African Library Project

Kenyan_children_2First ALP Shipment to Kenya Gets a Warm Reception

In late May, a team from the US and Kenya celebrated a landmark event in ALP history—the first arrival of books and the creation of 30 libraries in the country.

The books for 15 of the libraries were distributed in a ceremony on Rusinga Island in Lake Victoria. ALP partner Project Humanity planned the distribution to take pace during a service trip for American volunteers, including Book Drive Organizer Sharon Allen.

Representatives from the schools where the libraries will be located attended the ceremony to receive their boxes of books. After a few speeches and sorting of the boxes, the library representatives faced the challenging task of transporting the books to their communities.

Boxes were loaded into vans and wheelbarrows and packed onto motorcycles. One group of children carried boxes of books on their heads.

For the library located on Takawari Island, the books traveled by boat. When the boat reached the island, children came streaming down to meet the boat and take books back to the library building. Parents came out of their houses to cheer the new arrivals.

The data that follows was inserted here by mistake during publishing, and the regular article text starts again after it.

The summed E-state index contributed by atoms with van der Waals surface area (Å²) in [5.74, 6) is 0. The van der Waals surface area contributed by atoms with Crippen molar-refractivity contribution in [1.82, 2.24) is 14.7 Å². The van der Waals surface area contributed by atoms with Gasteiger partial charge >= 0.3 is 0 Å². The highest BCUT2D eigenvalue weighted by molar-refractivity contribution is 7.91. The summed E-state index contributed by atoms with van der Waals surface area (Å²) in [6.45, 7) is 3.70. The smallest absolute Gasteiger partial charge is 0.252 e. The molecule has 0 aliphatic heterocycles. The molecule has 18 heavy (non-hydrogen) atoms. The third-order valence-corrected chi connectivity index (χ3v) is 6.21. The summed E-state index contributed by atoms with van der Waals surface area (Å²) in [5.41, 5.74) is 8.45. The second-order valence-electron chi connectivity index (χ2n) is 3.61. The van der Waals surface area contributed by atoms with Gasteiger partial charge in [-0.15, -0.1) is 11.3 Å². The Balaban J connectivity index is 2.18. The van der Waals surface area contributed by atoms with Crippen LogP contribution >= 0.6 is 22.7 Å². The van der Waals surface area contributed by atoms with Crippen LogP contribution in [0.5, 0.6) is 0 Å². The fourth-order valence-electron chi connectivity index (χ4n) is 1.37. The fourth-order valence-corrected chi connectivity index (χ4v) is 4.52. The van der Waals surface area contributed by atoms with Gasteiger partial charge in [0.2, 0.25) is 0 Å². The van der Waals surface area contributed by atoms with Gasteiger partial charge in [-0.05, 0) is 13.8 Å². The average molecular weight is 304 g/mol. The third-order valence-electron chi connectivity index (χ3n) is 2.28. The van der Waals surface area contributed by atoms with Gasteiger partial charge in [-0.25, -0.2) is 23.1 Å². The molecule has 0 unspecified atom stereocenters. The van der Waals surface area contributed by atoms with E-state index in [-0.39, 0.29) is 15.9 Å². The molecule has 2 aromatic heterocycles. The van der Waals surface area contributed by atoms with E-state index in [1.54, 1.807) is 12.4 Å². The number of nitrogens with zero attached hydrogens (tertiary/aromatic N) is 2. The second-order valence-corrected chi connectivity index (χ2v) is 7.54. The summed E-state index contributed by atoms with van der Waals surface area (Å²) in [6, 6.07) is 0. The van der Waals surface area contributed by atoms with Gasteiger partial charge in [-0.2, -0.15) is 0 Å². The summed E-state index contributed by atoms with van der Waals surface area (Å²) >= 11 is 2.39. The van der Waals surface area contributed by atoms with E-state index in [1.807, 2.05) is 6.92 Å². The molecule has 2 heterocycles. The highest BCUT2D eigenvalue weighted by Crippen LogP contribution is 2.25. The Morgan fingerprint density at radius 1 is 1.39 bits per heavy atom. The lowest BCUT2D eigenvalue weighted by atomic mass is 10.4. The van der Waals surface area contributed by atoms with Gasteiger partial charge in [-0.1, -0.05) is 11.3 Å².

Once at the school, the children were tasked with unpacking the books and placing them on the shelves. But Sharon reported that the children were so engrossed in the books, they didn’t want to put them on the shelves.

Meanwhile, the books for the other 17 libraries were distributed at Rongo University, ALP’s other partner in Kenya. Joel Wekesa, Senior Librarian at Rongo University, found the distribution ceremony, “memorable and touching.” He said, “I likened the exercise of placing books in the hands of the young ones to dropping seeds on a good watered soil. The seeds will for sure germinate and grow to the joy of the farmer. This is the conviction that we all had when we saw the pupils happily carry books of boxes on their heads.”

The librarians have already been trained, so now their hard work begins of organizing and cataloguing the books. According to Joel, “A follow up to the schools indicated that the majority have already set up their libraries, and the kids have started using them.”

These 32 libraries are only a first step in ALP’s work in Kenya. Project Humanity and Rongo University are now collecting applications for the next 60 libraries. We are looking for volunteers to sign up now to do a book drive for Kenya this summer.

June 2017